Next thing we see is Neriah marching on his father’s town with an army of his own some ten years later. Not a word about how Neriah managed to gather an army, how he came by his followers at all, and most of all, how he came by the wealth that is mentioned several times in the further course of the story. Even though it’s supposed to be a fairytale, this unanswered mystery bothered me to no end throughout the story.
Next, there’s Neriah’s and Tamir’s first reunion. I beg to keep in mind that, as it says in the blurb, Neriah has no memories of Tamir left. So all Neriah can see is a slave his men freed from an enemy camp, a man who could just as well be a spy or a mortal enemy for all he knows. And what does he do, this able warlord and leader of men? He sends his men away and, within minutes after “first” meeting him, requires a blow job from the “slave”. (I couldn’t help but cringe at the thought of bringing something as tender as a dick near the teeth of a possible enemy…)
Neriah seems unable to decide if he can trust Tamir or not. While the warlord finds himself unable to resist the sexual attraction (which is understandable since Tamir used to be a jinn, and humans are supposed to be unable to resist a jinn’s sexual lure), he keeps Tamir bound, even makes him ride with bound hands. It seemed to me as if this element was only there to add a little bondage to their sex, since Tamir can otherwise move freely among Nariah’s men, even train swordplay with them. To me, this didn’t make much sense. Furthermore, even though Neriah expresses his distrust toward Tamir more than once, he keeps the presumptive slave in his inner circle, asks and heeds his advice, as do his men. And while I could relate well enough to Tamir’s motives for following Neriah and loving him (which were perfectly appropriate for a fairytale), the way Neriah took a one-eighty with Tamir took me by surprise.
Anyway, Neriah. During the first third to first half of the book, I found he acted quite different from what we’re told all around he’s supposed to be like: wise, independent, self-confident – instead, he acts mostly arrogant,haughty and quite whimsical so I couldn’t help wondering how he could inspire loyalty in his followers. He redeemed himself later, but I found him so annoying that I would’ve stopped reading by then if I hadn’t read this for a review.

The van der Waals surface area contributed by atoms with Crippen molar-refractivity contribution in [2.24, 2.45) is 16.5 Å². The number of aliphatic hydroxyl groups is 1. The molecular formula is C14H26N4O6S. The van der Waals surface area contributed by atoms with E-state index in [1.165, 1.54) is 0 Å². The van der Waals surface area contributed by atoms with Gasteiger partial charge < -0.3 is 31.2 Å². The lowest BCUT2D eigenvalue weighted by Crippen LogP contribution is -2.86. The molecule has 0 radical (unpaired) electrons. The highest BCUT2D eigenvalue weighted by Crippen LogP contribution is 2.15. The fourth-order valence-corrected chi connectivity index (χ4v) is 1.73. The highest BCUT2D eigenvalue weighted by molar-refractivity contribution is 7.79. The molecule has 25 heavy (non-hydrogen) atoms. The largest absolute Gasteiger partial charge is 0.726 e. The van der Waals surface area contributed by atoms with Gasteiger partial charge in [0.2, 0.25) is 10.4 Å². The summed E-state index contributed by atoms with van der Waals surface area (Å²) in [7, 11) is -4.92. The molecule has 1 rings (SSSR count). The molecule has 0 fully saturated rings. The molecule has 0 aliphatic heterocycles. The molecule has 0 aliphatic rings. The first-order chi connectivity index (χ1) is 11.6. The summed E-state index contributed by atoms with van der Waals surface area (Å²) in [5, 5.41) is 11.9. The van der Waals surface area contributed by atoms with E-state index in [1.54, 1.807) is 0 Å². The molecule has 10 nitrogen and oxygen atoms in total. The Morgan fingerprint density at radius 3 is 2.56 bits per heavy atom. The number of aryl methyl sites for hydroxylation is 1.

My next but was the sheer amount of drama in here. As I said above, I like angst, but not for its own sake. Forced separation, self-sacrifice, having to watch one’s lover experience sexual pleasure with someone else, guilt, remorse, an oath of celibacy after presumably losing the love of one’s life forever, a number of dramatic reunions – those two have to go through a lot, not to mention watching one’s mother murdered by one’s own father, exile, several mortal wounds that can only be healed by supernatural powers (which, conveniently, are always just handy, as this is a fairytale, after all …), incarceration, torture… it was a bit much.
So, no, this book was not for me, even though I enjoyed parts of it. I beg to keep in mind that mine is only one opinion; others may very well be able to lose themselves in the colorful magic of the setting and not be bothered at all by the things that bothered me. Guess you’ll have to find out for yourself.